With the rapid evolution of missile technology following World War II, the U.S. Navy began a slow but steady process of moving away from guns to missiles for both offensive and defensive purposes. Just how quickly the Navy became enamored of missile technology can be seen in the fact that just four years after the 1953 establishment of the Guided Missileman (GS) rating in rating, an entire special of the Bureau of Naval Personnel’s magazine All Hands was devoted to missile technology. Dubbed the “Guided Missile Navy,” March 1957 edition of the periodical featured stories on almost every possible aspect of missiles, from study guides for Sailors in missile-related ratings to tutorials on the basics of missile-guidance technologies.
Four years later, the GS rating was changed to Missile Technician (MT), and the rating has now been in place since 1961. Today’s MT Sailors serve exclusively aboard the U.S Navy’s Ballistic Missile Submarines (SSBNs) or Guided Missile Submarines (SSGNs). Like all combatant submarines in the Navy, these are nuclear-powered vessels capable of staying submerged for indefinite periods of time—constrained, of course, by food stockpiles and the mental well-being of Sailors working in rather cramped confines for extended lengths of time.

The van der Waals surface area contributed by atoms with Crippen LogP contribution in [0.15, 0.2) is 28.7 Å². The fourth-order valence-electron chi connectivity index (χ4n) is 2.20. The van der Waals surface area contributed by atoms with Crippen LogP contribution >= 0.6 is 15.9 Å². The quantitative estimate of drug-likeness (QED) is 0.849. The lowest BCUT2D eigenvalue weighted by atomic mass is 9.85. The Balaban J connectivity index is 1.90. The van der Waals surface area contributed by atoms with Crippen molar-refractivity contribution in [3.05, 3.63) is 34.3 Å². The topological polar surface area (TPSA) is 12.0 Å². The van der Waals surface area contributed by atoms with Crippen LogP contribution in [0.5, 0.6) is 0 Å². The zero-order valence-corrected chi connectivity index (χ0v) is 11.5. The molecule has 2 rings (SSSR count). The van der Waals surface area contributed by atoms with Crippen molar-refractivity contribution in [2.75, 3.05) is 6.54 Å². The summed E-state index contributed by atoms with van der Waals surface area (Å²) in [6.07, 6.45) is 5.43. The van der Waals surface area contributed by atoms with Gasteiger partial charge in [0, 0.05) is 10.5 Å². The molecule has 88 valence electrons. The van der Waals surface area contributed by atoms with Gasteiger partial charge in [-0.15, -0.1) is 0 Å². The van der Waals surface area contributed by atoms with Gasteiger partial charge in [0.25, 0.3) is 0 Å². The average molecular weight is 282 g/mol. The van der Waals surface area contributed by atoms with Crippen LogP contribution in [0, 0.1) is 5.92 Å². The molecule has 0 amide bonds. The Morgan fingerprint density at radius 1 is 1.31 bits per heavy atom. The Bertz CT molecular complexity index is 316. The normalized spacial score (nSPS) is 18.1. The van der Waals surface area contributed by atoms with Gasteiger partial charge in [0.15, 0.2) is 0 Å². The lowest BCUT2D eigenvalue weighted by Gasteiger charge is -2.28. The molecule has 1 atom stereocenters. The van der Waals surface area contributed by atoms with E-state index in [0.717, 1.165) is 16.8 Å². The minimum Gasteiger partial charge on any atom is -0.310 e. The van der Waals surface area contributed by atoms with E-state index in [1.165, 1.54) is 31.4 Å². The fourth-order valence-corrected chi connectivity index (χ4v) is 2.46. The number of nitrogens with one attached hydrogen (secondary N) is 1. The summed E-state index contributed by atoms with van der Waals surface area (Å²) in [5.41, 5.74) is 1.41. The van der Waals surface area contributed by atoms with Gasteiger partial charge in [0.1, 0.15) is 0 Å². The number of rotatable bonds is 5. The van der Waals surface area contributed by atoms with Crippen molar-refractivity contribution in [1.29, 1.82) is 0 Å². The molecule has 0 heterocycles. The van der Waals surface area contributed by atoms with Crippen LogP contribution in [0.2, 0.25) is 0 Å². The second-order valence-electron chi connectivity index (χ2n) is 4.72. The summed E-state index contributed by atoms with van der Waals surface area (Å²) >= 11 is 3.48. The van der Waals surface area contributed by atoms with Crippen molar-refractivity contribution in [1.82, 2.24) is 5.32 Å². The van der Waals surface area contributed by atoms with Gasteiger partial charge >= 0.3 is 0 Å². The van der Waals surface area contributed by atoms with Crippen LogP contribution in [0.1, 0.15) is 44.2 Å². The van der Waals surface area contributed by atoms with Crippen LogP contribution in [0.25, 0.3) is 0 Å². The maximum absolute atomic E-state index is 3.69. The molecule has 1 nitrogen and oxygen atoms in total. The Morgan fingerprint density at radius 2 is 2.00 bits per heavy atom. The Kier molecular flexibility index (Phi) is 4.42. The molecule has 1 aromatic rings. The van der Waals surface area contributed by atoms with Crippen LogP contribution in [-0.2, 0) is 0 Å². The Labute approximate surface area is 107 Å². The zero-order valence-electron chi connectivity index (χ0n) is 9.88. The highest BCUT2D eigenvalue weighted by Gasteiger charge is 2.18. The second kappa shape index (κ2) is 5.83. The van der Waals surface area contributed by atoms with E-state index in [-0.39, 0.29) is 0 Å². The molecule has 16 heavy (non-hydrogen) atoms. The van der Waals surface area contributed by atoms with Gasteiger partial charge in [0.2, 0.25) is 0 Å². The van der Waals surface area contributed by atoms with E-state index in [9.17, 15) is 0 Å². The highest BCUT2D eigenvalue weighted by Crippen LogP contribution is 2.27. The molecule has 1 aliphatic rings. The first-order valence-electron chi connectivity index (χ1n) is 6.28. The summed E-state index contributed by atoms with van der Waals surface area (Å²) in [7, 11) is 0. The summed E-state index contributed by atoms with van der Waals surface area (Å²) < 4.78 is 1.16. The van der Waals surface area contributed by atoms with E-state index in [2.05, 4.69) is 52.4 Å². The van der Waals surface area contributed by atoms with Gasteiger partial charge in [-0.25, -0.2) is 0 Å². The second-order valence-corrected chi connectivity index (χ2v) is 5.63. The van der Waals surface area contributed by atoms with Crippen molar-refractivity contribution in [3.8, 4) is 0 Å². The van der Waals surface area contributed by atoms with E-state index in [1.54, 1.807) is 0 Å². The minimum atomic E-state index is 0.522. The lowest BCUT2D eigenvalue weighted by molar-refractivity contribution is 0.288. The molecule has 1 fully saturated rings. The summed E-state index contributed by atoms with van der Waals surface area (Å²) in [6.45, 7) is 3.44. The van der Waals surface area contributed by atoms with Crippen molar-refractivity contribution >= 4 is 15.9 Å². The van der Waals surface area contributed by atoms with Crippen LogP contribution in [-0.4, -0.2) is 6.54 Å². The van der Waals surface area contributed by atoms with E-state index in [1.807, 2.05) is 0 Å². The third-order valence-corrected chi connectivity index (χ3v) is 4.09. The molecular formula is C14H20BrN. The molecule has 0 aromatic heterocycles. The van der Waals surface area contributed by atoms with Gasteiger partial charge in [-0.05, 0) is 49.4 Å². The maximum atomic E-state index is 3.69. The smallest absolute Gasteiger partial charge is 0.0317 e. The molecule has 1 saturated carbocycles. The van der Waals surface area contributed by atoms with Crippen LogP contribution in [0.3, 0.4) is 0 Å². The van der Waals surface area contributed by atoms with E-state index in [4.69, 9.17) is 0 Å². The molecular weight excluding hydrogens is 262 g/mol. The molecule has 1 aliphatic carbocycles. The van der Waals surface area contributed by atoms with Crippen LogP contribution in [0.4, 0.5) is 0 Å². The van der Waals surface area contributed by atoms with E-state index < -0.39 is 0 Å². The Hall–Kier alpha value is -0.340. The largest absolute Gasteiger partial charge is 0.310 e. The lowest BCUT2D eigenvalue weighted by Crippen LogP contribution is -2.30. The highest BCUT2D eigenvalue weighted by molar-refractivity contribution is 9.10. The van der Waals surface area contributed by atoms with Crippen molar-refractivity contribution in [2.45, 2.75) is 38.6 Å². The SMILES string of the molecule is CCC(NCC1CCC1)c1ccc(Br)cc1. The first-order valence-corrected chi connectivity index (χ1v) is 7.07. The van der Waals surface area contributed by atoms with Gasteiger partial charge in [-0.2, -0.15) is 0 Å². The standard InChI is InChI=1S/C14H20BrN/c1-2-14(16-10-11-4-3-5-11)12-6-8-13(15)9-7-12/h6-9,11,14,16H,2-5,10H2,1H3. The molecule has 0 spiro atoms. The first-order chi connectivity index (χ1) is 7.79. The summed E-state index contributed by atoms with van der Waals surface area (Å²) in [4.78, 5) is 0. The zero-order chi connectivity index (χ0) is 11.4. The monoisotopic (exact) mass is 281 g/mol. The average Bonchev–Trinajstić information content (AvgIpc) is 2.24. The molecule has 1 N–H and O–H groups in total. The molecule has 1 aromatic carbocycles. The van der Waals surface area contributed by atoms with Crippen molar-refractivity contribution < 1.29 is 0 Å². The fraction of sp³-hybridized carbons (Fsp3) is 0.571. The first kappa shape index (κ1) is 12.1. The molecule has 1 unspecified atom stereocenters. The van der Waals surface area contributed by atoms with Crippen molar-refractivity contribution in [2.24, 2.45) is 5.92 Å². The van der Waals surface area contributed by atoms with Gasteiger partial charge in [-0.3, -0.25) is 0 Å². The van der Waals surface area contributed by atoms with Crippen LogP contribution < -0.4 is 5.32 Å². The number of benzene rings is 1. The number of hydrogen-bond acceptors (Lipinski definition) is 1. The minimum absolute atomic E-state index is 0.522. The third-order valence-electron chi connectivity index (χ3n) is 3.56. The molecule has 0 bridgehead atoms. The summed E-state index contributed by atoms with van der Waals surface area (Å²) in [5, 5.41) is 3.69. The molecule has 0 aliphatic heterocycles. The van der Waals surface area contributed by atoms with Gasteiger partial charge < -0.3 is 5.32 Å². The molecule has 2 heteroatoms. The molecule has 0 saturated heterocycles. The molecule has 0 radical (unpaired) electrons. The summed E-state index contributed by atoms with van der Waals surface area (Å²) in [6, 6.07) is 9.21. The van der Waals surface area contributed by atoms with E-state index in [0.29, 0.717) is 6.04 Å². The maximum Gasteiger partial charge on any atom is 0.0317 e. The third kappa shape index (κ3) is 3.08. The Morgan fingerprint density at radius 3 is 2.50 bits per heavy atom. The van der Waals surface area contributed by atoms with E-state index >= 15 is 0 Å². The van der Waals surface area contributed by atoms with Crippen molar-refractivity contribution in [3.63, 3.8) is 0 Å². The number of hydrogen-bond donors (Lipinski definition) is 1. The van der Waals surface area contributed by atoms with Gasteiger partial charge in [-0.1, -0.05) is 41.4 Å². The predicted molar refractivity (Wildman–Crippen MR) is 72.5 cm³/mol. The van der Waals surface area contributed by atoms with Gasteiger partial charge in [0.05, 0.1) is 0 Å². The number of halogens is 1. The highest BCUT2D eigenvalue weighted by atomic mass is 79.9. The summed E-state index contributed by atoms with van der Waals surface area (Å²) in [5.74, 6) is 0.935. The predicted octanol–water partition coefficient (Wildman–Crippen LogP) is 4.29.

The Navy considers the MT rating and its associated training an “Elite Program,” and for good reason. For one thing, only enlistees who volunteer for submarine service are even considered for inclusion in the rating. Second, choosing Missile Technician as a Naval Career entails a long-term commitment: Sailors who apply for the rating are enlisting for four years and, at the same time, executing an agreement that the will continue their enlistment for another 24 months at the end of that time.
Lastly, all Missile Technicians must not only be U.S. citizens eligible for security clearance, verified through a Single Scope Background Investigation, but also pass the Personnel Reliability Program, a Department of Defense evaluation system created to guarantee that only the most stable and trustworthy people have access to nuclear weapons.